There’s no doubt that Quentin Tarantino is one of cinema’s most unique and distinctive voices, responsible for some of the most thrilling and provocative films on the modern screen. Perhaps the most impressive skill of the auteur is his incredibly intricate scripts that impressively tie together any world the director conjures, no matter how wild. His break came in the early 1990s when he would receive his first paid writing assignment for his script work on vampire thriller From Dusk till Dawn, a credit that would take the director to all new heights.
Before he could foray into the world of directing with his first feature film Reservoir Dogs however, Quentin Tarantino had to first raise some money to pay his rent and begin saving for the mammoth expenditure of pre-digital filmmaking. He did this by writing two original screenplays before selling each of them off to well-known directors for a tidy profit. Both concepts shared similar ideals, with both utilising a Bonnie and Clyde-esque narrative of star-crossed lovers, a concept Tarantino would later explore once more in Pulp Fiction.
The first of these scripts was True Romance, directed by Tony Scott, which followed Christian Slater as Clarence, and Patricia Arquette as Alabama, a comic-book-nerd and an escort who fall in love then try to flog mountains of cocaine in Hollywood. Starring an intimidating, if totally unrecognisable Gary Oldman, True Romance is one of Tarantino’s greatest ever projects, with Tony Scott executing his script almost perfectly with only two minor changes. The first was to simplify and linearise the story, which was originally structured in complicated disorder as per Taranino’s preference, and the second was to end the film with a happy ending, as opposed to the bleak conclusion Tarantino had originally intended.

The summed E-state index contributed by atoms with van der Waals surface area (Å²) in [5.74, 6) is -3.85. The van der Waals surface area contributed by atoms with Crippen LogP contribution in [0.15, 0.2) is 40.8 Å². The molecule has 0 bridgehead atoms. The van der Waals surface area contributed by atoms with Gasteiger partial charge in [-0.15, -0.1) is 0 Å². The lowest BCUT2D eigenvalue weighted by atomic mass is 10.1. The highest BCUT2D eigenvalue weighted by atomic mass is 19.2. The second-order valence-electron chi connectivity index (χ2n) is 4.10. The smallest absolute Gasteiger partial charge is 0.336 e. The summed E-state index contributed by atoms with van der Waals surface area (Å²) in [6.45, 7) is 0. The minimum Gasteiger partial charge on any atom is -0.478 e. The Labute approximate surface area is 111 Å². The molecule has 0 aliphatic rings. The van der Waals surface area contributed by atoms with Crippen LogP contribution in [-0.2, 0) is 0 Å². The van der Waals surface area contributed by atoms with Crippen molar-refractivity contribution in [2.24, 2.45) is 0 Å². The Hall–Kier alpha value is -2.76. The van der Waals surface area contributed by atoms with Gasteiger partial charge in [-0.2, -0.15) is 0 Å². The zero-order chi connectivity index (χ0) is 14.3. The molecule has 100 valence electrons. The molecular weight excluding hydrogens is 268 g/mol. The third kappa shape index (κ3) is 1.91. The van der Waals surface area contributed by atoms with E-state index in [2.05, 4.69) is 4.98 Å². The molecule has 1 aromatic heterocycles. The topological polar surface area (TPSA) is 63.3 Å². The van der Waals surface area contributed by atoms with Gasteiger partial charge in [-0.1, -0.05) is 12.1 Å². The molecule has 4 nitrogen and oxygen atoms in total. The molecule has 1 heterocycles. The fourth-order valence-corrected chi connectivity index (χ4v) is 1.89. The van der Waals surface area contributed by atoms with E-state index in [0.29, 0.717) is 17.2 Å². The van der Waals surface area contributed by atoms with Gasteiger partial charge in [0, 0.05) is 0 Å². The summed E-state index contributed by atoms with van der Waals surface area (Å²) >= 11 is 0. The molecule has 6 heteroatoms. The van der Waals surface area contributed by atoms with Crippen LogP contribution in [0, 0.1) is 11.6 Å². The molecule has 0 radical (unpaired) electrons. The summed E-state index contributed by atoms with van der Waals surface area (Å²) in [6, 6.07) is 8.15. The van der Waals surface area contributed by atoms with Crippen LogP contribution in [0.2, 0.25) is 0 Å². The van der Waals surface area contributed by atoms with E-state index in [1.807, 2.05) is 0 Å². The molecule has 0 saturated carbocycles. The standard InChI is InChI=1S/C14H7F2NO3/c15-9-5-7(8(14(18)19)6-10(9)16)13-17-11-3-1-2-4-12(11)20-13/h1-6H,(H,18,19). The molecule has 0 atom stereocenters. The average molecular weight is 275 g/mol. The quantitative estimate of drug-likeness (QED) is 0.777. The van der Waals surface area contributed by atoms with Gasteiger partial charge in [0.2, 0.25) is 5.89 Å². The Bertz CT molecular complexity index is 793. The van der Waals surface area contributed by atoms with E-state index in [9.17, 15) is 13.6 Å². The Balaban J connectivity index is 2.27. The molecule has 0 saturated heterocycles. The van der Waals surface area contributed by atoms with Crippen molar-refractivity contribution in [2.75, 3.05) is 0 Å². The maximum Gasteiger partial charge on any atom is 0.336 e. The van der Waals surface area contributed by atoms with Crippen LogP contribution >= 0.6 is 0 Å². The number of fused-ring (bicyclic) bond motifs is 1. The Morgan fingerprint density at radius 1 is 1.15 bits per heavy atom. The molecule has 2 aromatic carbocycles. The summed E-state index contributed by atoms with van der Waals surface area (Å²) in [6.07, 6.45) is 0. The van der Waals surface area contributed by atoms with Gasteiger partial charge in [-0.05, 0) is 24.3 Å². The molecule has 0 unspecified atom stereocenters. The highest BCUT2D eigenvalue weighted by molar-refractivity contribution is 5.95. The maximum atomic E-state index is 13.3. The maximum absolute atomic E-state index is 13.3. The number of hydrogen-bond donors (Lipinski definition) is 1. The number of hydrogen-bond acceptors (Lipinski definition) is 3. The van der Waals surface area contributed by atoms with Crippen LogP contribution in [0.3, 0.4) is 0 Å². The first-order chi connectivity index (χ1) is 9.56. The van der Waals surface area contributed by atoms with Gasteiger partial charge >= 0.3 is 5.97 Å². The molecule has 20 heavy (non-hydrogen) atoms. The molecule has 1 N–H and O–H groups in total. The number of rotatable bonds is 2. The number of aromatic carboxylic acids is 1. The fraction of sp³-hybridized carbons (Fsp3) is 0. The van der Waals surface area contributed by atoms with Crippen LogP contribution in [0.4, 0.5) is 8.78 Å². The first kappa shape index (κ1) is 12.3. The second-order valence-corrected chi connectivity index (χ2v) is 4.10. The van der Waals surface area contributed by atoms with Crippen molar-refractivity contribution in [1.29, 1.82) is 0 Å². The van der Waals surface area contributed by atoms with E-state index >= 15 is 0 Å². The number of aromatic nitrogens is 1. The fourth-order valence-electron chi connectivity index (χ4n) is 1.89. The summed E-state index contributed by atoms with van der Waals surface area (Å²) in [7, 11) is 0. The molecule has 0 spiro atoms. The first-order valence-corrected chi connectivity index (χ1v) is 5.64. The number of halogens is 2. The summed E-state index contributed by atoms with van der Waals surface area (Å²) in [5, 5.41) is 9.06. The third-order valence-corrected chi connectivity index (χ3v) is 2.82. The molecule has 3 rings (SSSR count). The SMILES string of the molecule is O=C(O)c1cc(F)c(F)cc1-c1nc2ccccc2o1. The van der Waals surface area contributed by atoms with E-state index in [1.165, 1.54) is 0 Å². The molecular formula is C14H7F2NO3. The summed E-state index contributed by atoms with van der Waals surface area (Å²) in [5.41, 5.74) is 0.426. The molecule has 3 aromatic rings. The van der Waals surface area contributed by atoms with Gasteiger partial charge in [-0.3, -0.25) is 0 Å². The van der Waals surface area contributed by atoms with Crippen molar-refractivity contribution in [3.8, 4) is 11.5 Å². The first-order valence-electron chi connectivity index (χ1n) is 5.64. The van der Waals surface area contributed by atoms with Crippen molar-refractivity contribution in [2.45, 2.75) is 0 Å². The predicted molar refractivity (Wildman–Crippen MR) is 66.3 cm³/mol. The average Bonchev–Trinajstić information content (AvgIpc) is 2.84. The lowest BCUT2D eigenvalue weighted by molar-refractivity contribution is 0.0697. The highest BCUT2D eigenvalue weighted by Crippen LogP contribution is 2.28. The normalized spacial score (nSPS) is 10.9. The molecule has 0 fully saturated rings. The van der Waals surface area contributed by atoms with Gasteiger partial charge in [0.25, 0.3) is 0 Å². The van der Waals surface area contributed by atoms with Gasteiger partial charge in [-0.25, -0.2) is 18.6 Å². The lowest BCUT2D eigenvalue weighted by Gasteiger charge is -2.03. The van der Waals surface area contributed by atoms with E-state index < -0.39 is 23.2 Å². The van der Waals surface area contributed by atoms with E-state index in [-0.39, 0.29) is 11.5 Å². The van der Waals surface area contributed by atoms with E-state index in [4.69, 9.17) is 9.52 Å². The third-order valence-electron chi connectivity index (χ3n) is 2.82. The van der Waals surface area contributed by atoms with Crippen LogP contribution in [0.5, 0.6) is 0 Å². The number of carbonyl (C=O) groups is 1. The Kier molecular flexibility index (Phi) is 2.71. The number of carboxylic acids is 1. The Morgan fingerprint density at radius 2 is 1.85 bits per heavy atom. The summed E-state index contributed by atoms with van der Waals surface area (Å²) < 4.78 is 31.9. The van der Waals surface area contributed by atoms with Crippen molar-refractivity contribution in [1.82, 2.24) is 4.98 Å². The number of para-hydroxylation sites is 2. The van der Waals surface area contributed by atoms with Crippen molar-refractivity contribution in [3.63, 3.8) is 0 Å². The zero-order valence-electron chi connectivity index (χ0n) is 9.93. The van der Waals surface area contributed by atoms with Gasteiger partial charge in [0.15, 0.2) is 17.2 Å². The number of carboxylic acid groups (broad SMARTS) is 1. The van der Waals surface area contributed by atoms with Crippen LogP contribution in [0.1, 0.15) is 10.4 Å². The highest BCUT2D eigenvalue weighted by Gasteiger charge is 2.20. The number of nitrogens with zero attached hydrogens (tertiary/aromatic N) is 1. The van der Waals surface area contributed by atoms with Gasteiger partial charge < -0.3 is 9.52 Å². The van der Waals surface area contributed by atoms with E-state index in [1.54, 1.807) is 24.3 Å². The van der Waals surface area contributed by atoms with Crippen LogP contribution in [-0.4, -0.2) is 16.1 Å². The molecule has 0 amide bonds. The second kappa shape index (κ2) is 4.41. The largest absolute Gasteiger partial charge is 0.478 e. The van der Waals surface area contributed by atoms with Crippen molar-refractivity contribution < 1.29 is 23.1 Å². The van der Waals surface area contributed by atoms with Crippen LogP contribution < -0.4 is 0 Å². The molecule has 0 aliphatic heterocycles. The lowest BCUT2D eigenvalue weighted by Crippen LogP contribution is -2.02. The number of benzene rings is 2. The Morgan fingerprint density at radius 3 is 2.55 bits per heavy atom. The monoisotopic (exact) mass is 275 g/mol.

Natural Born Killers was the second of Tarantino’s scripts, directed by the master of cinema Oliver Stone, starring Woody Harrelson and Juliette Lewis as Mickey and Mallory Knox, a married couple both with traumatic childhoods who go on a murderous rampage across America. This becomes heightened once their notoriety reaches the national news and they amass a sick fan base across the country with thanks from an eccentric TV journalist (Robert Downey Jr.) seeking to profile them. Unlike Tony Scott, Oliver Stone changed the script quite extensively to reflect a newfound political message, and although it still reflects the writer’s classic graphic violence and dark humour, Tarantino has been very vocal about his dislike of the film.
“I hated that fucking movie. If you like my stuff, don’t watch that movie” Quentin Tarantino told The Telegraph in a bitter rant, and his anger is quite understandable considering how much Stone changed. There’s little trace of Tarantino’s fingerprints in the film aside from some snappy sections of dialogue, particularly from Tommy Lee Jones’ obnoxious prison warden.
Though both True Romance and Natural Born Killers underperformed at the box office, both films have since become icons of cult cinema due particularly to the man behind the script. They may not count towards Quentin Tarantino’s exclusive canon, but they certainly have their place in his wider filmography.